Why I’m so annoying in Internet Safety Meetings
There’s been quite the hubub in the last week about a school accused of using the iSight camera in Macbooks to secretly take photos of students. Most of the accounts I’ve read have been news reports which are great at hype but horrible at research or technical details.
This post seems to do a great job at looking at the real details, primarily discovered by tracking the schools IT staff’s postings on personal blogs and tech mailinglists — namely, the places where school nerds discuss their tools and techniques separated from the usage. It’s a great read, but it might be too long for a busy Tuesday.
What I found most notable about this whole story the chief tool for this (alleged!) program was *not* a technical one, but school policy. In short:
Students were REQUIRED to have a laptop, every day, at school and home.
Only school-supplied monitored Macbooks were allowed on campus.
Any effort to circumvent school monitoring and security systems was a serious offense (including possession of personal computers), with consequences ranging from suspension to expulsion.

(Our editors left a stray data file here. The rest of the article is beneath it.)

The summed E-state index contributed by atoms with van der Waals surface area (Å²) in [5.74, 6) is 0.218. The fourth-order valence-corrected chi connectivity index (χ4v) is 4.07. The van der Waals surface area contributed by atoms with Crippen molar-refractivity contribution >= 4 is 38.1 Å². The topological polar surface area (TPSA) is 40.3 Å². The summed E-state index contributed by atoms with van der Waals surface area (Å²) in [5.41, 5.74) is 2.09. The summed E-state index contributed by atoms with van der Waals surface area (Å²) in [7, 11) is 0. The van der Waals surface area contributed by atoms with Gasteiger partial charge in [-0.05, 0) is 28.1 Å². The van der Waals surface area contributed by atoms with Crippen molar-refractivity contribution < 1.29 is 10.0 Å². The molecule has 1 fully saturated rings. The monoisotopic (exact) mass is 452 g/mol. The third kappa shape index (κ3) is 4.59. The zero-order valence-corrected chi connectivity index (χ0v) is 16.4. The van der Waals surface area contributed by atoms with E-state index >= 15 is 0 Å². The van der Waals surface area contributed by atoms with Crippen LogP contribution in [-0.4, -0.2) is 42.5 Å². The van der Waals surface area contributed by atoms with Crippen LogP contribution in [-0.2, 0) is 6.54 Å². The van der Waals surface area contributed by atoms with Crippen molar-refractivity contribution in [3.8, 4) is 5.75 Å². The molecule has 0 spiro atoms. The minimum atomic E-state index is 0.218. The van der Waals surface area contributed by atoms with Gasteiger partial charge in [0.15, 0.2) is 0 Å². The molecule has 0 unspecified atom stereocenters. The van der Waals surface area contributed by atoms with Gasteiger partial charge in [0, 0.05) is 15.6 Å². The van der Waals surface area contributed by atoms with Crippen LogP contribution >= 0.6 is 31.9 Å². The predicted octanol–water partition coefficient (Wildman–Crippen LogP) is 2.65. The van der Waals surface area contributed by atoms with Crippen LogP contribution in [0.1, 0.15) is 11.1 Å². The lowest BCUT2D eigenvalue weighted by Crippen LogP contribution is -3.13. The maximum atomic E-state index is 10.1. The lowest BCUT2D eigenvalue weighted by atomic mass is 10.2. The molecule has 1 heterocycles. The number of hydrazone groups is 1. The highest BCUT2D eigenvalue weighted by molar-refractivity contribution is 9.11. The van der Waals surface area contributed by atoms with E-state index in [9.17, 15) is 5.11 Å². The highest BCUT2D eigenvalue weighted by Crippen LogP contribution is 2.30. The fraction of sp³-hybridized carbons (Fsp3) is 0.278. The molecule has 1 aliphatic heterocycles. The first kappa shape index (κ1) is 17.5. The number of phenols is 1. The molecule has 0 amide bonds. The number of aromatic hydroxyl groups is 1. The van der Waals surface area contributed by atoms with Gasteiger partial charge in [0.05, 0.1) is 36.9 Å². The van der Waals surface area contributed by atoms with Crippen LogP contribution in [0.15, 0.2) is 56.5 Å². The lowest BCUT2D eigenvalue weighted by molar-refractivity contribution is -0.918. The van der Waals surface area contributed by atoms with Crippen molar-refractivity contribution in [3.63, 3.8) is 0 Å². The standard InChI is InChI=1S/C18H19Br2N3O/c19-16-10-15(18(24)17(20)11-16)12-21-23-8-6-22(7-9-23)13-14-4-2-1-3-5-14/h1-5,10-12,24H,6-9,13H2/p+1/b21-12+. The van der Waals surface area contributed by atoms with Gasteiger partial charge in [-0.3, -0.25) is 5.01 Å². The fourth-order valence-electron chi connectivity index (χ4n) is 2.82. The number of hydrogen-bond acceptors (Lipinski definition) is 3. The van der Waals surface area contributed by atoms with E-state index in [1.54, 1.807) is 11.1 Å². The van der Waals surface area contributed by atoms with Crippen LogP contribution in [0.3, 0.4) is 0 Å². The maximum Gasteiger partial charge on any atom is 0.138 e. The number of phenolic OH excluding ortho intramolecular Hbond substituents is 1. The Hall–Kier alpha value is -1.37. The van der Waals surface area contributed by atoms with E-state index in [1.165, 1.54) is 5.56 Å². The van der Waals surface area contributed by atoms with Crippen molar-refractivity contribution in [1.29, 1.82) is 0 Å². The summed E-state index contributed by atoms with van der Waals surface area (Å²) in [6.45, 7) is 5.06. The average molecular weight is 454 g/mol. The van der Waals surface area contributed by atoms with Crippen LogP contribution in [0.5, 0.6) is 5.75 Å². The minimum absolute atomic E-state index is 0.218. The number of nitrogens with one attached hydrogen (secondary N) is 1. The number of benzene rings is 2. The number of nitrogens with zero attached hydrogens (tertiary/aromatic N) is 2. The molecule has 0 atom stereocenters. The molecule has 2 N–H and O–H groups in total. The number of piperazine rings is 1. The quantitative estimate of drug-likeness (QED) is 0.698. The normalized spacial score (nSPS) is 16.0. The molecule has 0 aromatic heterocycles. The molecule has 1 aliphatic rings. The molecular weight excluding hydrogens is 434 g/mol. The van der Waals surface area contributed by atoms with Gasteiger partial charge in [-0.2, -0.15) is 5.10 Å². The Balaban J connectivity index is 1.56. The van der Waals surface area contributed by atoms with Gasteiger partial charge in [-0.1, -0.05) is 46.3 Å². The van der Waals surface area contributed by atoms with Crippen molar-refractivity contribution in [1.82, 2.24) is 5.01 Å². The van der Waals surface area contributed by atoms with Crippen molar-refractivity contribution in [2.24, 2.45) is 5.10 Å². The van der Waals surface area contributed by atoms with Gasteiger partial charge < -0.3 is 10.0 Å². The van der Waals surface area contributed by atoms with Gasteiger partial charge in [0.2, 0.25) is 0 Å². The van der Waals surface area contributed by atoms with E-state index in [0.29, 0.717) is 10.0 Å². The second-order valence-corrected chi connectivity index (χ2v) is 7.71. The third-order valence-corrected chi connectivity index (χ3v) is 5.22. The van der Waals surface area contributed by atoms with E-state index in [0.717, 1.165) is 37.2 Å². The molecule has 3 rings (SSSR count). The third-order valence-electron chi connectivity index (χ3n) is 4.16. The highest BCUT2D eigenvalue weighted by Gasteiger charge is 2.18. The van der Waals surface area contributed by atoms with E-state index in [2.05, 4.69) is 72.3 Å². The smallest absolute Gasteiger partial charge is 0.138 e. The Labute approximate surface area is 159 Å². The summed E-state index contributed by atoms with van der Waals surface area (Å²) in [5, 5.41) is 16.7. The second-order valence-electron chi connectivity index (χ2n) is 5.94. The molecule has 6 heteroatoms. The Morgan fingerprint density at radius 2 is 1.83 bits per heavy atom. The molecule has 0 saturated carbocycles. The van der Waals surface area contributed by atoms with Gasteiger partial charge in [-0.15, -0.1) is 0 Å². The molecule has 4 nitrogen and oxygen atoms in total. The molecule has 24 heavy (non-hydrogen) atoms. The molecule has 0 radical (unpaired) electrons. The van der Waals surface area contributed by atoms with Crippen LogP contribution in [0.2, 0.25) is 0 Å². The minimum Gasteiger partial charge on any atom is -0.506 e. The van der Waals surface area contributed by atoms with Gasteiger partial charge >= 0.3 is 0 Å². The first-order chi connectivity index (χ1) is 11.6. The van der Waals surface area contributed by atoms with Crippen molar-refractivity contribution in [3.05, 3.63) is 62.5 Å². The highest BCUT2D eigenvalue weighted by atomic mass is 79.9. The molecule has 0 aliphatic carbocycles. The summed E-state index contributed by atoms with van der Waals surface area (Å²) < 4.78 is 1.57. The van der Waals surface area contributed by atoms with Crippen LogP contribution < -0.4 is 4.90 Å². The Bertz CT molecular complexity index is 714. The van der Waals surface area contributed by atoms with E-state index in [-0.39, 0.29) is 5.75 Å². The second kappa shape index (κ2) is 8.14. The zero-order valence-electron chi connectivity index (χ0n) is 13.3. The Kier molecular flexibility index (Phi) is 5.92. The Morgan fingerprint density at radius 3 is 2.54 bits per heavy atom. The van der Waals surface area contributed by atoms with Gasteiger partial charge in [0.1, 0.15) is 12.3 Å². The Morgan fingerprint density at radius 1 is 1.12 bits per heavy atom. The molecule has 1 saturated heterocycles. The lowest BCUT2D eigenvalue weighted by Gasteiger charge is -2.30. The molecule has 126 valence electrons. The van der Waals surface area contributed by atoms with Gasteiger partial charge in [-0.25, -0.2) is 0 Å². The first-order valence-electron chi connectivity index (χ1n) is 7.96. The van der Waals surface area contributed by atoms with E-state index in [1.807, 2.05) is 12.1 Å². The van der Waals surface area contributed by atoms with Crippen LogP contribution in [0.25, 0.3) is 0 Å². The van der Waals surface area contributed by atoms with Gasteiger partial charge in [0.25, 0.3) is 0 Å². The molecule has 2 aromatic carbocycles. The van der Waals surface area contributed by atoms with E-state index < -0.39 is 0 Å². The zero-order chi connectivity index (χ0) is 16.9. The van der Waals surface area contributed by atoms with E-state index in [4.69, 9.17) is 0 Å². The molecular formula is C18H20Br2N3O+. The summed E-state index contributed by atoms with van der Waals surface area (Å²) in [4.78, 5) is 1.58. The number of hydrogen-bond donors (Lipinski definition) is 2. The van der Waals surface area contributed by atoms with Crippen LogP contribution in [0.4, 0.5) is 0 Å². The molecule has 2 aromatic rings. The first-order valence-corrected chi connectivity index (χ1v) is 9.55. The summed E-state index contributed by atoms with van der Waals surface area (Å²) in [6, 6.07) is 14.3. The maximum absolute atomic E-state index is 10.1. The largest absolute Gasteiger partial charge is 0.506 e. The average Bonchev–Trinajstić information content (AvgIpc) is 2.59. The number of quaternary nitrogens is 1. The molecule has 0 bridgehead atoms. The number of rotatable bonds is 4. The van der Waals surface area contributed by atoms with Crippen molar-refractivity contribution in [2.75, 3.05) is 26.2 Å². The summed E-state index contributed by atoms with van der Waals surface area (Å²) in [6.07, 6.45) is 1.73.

In conversations about our upcoming 1-1 program, I’ve heard the preliminary versions of those policies discussed many times. They’re put forward in good faith by passionate and concerned educators who are primarily concerned with making the 1-1 program “work” and making it “safe.”
I deeply believe that the more freedom and ownership we provide students the better our 1-1 program will be. When we grant students the ability to install software at leisure, build a minimal filtering regime, ensure students have full access to their machines (Terminal, admin rights), and we let them take a huge step towards making the machine their own. Students will begin to rely on the computer and the network and only then will they produce the type of work we expect from a transformative program.
Part and parcel with this, is the knowledge that every time we choose to limit those freedoms we take more responsibility on *our shoulders.*
When an adolescent engages in illegal, indecent or offensive behavior using a school computer it’s personal violation of honor code and school culture. If a school misuses use the enormous consolidated powers and authority, it’s a violation of the sacred compact between a school and it’s community regarding the rights and well-being of students.
I have a latent conservative streak that mistrusts consolidated powers, abhors restricting liberty, precisely because it makes those missteps (even well-intentioned ones) both more likely and more damaging.